The town is undergoing a radical image makeover and wants to redevelop the residential centre, dominated by rows of terraced housing that are over 100 years old.
Of the 12,000 properties, around 1,500 face possible demolition, in agreement with residents, said DTW director Doug Allan.
'There is not a lot that can be done with them, so we must build new infrastructure. The council will replace some housing with modern houses,' he added.
DTW will provide information and literature for consultation meetings with communities and stakeholders. Its brief is also to persuade residents that change is 'inevitable and desirable'.
DTW's sister company, PPS Consulting, has been contracted to manage part of the council's Housing Conditions Survey, a regular task that councils are required to conduct. PPS will carry out 1,400 full surveys and 7,000 external inspections of houses in Middlesbrough.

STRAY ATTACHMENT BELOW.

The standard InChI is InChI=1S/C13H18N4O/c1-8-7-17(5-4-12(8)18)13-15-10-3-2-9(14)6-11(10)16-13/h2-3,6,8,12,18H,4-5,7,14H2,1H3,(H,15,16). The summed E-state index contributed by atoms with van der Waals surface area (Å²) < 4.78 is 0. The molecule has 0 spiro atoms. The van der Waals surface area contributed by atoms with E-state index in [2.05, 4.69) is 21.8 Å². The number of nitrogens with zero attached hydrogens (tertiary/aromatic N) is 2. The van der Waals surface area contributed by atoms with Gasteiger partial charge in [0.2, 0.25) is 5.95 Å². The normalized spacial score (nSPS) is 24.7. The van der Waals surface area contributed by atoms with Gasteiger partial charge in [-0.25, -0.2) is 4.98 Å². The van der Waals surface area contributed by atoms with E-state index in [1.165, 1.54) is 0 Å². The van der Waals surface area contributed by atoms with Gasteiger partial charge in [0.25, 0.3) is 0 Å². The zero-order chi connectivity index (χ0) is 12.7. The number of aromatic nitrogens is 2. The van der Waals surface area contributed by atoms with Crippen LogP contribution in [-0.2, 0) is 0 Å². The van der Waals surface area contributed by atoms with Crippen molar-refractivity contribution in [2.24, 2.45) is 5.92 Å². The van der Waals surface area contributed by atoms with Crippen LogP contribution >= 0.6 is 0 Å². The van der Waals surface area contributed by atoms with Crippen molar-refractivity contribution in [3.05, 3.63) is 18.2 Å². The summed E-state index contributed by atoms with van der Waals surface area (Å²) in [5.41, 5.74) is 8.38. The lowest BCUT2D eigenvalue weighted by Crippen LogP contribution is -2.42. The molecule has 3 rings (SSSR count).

The North-East council has already hired Citigate Smarts to dispel its "industrial backwater" image and to create a new brand identity for the authority and district (PRWeek, 18 February).
Middlesbrough's town centre housing was built rapidly as local industry expanded at the turn of the last century, including iron ore mines and ship building.
However, the decline of these industries has left more than seven per cent of the population unemployed, more than double the national average.
Middlesbrough also appeared in the top ten of the UK's worst places to live in the book Crap Towns II, published last September.